• Eat slowly and carefully, especially with sticky foods.
  • Consider avoiding problem foods in public to prevent embarrassing denture slippage.
  • Remove and rinse dentures promptly after meals.
  • Avoid very hot foods and drinks that can loosen adhesive.
  • Difficult foods may be easier to eat at the end of a meal.

Foods Safe to Eat with Dentures

Despite some limitations, you can enjoy plenty of foods with dentures. Here are some of the top foods denture wearers can eat freely:

Category Good Food Options
Dairy Milk, plain yogurt, soft cheeses, pudding, ice cream
Protein Eggs, smooth nut butters, tender meat, fish, beans
Grains Cooked rice, pasta, oatmeal, soft breads
Fruits Bananas, melon, berries, canned fruit, applesauce
Vegetables Well-cooked vegetables, leafy greens, mashed potatoes
Beverages Water, juice, milk, coffee, tea, wine
Miscellaneous Sauces, soups, dips, honey, jam, baked goods

Focusing on soft, moist foods that are easy to chew and swallow can help maximize nutrition. Preparation methods like chopping, grinding, cooking, and pureeing can also broaden food choices.

Transitioning to Dentures

Adapting to dentures can take some time. Here are some tips to ease the transition:

  • Start with soft, mild-tasting foods until you adapt to chewing and tasting.
  • Stick with familiar foods and reintroduce new foods slowly.
  • Ask your dentist for advice about your unique situation.
  • Practice speaking, smiling, and other oral functions with dentures in.
  • Manage discomfort by taking pain relievers and using numbing gels as needed.
  • Be patient – mastering dentures takes practice. Improvement happens gradually.
  • Get adjustments from your dentist if dentures feel uncomfortable or loose.

Importance of Proper Nutrition

Good nutrition is essential for overall health, especially with the limitations posed by dentures. Be mindful of getting proper amounts of:

  • Protein – Choose soft, tender proteins like eggs, fish, poultry, yogurt, beans, and smooth nut butters.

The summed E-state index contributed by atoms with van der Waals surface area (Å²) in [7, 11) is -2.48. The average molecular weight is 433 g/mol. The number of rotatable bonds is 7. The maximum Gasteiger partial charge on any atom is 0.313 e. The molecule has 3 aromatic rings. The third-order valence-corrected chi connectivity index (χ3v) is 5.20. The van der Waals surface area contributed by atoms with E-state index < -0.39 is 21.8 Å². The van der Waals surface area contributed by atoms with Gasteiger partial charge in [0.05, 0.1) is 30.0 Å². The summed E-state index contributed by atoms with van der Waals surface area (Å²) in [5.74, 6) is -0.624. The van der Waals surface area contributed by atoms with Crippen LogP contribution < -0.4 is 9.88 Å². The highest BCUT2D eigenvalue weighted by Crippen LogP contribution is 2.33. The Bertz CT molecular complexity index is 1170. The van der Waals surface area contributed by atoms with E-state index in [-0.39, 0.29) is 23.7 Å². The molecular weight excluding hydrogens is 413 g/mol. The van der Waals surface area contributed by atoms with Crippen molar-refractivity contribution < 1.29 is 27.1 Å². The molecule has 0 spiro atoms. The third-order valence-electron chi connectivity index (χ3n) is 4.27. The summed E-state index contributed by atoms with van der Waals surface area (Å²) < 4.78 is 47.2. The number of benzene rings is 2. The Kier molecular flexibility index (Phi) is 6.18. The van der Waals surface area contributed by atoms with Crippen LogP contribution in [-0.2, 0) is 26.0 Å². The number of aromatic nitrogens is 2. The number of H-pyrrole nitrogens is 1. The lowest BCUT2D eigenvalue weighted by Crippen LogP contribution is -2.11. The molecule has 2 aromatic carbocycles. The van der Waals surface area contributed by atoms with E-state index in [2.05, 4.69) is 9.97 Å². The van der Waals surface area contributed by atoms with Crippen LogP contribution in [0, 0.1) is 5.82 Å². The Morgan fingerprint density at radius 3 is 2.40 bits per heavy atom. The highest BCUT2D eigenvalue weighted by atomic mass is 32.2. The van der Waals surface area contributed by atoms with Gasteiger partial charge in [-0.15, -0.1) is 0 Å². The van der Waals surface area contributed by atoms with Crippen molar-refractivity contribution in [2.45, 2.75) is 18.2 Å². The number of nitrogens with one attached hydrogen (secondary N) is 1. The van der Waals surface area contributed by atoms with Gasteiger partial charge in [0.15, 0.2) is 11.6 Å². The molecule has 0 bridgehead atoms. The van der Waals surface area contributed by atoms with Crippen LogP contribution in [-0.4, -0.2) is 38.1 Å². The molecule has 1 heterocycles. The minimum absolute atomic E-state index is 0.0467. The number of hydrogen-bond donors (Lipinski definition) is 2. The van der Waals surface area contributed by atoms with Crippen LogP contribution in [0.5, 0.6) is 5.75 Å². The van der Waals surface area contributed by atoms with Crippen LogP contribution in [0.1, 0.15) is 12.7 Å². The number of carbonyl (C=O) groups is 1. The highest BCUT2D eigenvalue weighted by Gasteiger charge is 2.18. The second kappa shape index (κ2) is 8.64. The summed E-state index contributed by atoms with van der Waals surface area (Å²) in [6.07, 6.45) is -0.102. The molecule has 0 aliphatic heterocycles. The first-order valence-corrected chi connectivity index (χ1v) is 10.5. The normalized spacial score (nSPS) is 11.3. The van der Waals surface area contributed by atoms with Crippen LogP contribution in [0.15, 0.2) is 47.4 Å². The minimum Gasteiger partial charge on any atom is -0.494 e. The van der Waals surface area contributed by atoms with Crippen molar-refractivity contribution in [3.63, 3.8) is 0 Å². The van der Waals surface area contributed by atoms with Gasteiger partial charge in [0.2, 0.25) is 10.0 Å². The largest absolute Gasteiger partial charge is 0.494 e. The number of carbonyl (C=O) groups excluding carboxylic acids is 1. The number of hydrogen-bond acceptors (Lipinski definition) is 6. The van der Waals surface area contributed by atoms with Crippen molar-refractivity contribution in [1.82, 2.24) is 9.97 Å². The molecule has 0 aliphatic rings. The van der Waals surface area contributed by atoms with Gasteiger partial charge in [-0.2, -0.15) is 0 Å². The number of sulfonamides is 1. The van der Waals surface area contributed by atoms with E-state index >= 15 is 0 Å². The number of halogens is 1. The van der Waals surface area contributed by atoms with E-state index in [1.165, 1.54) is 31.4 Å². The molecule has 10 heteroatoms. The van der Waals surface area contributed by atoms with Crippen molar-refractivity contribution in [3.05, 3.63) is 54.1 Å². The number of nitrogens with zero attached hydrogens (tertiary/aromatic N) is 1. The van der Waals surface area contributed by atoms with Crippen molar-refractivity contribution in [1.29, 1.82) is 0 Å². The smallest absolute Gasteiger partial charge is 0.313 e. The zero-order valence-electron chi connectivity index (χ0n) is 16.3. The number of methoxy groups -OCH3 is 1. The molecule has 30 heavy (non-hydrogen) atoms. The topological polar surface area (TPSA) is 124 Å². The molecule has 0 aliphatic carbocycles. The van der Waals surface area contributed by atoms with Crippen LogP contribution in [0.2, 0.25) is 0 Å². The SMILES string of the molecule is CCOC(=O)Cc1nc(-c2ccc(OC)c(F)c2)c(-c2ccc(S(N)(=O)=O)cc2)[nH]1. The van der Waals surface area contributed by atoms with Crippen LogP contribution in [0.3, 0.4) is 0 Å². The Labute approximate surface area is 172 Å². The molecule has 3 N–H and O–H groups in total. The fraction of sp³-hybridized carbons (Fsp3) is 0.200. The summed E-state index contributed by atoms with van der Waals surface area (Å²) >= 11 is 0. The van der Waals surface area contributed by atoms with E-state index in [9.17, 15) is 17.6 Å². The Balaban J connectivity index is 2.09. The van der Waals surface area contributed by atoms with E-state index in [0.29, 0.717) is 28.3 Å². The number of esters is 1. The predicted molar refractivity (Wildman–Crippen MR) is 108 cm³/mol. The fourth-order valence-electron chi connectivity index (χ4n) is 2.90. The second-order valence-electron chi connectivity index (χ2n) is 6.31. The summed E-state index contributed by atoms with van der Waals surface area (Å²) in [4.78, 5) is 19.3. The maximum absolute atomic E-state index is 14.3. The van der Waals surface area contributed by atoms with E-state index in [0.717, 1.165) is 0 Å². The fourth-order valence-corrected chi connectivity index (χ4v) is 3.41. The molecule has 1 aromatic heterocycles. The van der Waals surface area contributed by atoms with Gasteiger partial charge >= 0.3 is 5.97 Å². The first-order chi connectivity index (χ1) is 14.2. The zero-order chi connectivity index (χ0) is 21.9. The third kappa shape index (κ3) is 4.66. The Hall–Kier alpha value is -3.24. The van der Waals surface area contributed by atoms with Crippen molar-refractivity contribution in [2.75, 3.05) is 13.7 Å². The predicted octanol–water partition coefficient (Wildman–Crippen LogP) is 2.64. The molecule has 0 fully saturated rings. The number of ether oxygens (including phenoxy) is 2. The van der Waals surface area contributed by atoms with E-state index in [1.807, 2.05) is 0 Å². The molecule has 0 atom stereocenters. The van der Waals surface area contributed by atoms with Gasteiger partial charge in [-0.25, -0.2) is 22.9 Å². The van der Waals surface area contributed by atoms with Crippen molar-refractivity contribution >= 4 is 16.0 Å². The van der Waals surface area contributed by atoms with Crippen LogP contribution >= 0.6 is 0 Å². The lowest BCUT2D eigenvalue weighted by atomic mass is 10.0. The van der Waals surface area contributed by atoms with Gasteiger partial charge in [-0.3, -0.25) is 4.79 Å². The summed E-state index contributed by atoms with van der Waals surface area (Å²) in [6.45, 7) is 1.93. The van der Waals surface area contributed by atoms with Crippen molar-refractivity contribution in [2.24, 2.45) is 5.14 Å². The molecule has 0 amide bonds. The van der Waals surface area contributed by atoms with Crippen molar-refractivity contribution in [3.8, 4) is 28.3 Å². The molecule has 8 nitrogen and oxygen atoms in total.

• Fruits and vegetables – Get creative with preparation methods by cooking, chopping, blending, and pureeing.
  • Grains – Opt for soft whole grain breads, crackers, cereals, rice and pasta.
  • Dairy – Drink milk and soy milk. Eat pudding, cottage cheese, and soft cheeses.
  • Healthy fats – Use olive oil, avocados, nuts butters and other plant-based fats.
  • Water – Stay well hydrated, especially when getting used to dentures.

Consult a dietitian if needing help maintaining proper nutrition. With some adaptation to food choices and preparation techniques, you can obtain all the nutrients you need with dentures.

When to See a Dentist

See your dentist right away if you experience:

  • Broken, cracked or damaged dentures.
  • Dentures that are uncomfortable, loose or rubbing.
  • Difficulty eating, swallowing or digesting.
  • Weight loss from eating difficulties.
  • Dehydration from trouble drinking.
  • Ongoing discomfort, sores or irritation.
  • Accidental denture swallowing or aspiration.

Schedule regular dental checkups every 6 months so your dentist can examine oral health and ensure dentures are still fitting properly. Ask your dentist to recommend specific foods to avoid or limit based on the type of dentures you have.


Dentures allow you to enjoy a wide variety of foods with some modifications. Stick to moist, soft foods while avoiding excessively crunchy, sticky, hard, chewy or sharp items that could potentially damage dentures. Implement special preparation techniques like cutting food into small pieces, cooking thoroughly, and adding sauces. Stay hydrated and continue to consume a nutritious diet. See your dentist promptly for any issues. With some simple adaptations, you can eat both safely and nutritiously with dentures.